Career tips for the CTO/CIO path

One of the most frequent questions I’ve gotten after starting this blog pertains to how one can work up to the CTO or CIO role in IT. This isn’t all that easy to answer, other than with some platitudes. Every career is different; every individual takes a separate path. I can’t exactly recommend to people that they take the path that I took, because there were certainly some odd stutter steps and digressions along my route. That said, I do indeed have some biases and thoughts about how a motivated, talented IT professional can position herself or himself for a top management role in IT.

  • Get broad. Strive to understand ALL of IT: development, quality assurance, operations, project management, architecture, user experience, PC help issues. And, of course, there’s no better way to understand those areas than to do some kind of rotation into each and every one of them, formally or informally. Diversify yourself. Doing so fully may require moving companies. One of my favorite Tom Peters’ quotes is “‘Repot’ yourself every ten years.” With respect to high tech, it needs to be more frequently than that.

  • Get away. (Meaning, get away from relying on the technology knowledge that, in essence, limits and pigeonholes you today). Chances are, you’re an expert in one or more technologies, the “go to” guy or gal, the one who can run rings around everyone else technically in that area. Get ready to leave it behind, at least as the core of your day.
  • Get mentored. Figure out who knows more than you do, higher up the chain. Not only does this foster an always-nice-to-have sense of humility, it’s also a useful exercise for confronting your gaps and figuring out how other people have filled their own similar gaps. Find someone. Ask for advice, feedback, tips on next steps.
  • Get religion. So to speak, of course. Absorb the basic truth that IT itself needs to be the main “service-oriented architecture”, metaphorically speaking. That’s service in a business sense, to the rest of the organization. This obvious and incontrovertible fact seems to be lost on at least half of the IT people I’ve known.
  • Get involved in customer-related and business-related projects. Interface with internal users in formal and informal ways. Get to know their concerns, their problems, their way of looking at things.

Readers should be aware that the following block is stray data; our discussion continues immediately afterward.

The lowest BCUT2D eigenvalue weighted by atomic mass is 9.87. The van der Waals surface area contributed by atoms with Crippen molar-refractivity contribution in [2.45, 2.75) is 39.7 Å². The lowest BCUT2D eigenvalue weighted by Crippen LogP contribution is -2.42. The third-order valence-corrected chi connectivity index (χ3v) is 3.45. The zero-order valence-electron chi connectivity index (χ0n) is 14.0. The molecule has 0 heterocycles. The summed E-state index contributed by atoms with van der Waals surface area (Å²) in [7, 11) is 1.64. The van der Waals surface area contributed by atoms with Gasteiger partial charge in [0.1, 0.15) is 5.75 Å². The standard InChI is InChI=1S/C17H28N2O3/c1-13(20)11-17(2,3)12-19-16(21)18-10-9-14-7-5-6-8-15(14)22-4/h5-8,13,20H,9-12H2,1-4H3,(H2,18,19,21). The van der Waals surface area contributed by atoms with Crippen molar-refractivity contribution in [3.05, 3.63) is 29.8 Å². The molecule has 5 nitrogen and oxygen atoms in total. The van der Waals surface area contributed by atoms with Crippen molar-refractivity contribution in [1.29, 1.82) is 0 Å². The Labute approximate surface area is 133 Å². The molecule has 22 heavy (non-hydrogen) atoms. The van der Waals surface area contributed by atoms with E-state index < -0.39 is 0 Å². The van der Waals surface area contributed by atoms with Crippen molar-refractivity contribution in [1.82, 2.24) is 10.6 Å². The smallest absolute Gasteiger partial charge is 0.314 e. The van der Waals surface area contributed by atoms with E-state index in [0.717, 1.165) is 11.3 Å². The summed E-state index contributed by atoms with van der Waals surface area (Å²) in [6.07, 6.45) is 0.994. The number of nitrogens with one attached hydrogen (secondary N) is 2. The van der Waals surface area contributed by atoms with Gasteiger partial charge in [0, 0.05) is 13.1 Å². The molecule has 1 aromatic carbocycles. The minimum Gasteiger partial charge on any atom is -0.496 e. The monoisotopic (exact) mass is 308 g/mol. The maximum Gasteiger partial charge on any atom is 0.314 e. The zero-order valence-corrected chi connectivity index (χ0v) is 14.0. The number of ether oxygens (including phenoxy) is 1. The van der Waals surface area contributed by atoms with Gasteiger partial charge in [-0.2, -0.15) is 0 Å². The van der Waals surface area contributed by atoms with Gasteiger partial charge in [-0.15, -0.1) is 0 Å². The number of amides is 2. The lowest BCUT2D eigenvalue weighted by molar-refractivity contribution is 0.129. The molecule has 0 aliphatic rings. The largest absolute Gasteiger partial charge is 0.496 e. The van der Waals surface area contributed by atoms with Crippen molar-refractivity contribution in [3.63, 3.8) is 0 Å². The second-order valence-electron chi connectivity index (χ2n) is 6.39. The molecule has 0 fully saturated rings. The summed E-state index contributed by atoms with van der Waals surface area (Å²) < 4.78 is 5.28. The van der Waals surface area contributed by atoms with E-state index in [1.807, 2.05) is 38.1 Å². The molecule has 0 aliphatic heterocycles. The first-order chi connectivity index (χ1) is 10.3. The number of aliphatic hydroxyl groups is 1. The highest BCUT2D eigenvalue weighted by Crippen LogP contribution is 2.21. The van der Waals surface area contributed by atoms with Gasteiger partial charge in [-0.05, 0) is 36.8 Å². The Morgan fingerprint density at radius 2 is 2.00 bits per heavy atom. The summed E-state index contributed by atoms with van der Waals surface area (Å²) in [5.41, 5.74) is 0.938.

• Get savvy, financially: A long time ago, I read a magnificent slim volume, now sadly out of print, called Understanding a Company’s Finances: A Graphic Approach, by W. R. Purcell, and received a college course’s equivalent of an education in finance. If you also have gaps in this area, find the equivalent(see below for some ideas), and study up. Follow your company’s communications on financial results; read the annual reports and regular SEC filings.
  • Get the word out. Communication as an ingrained ethic is one of the largest gaps, quite typically, in IT, and you’ll need to get good (and frequent) at it. “Always be publishable”: I learned this marvelous apothegm from someone who worked for me. By this, he meant always have readily at hand the basic elements (as in the Five Pillars, actually) that show how things are going, so that you could (for example) generate a status report at the drop of a hat.
  • Get altruistic: Focus on your own people’s career growth. It’ll come back around. Thinking about others benefits you.
  • Keep up technically. It’s a fire hose out there, trained at your eyeball. Pick and choose the key technologies, and get more than a dilettante’s familiarity with them. Yes, I realize that this seems to contradict the “get away” point above. Live with it. Part of ascending to the CIO/CTO role will entail exactly that kind of ambiguity in your life.

Lagniappe:

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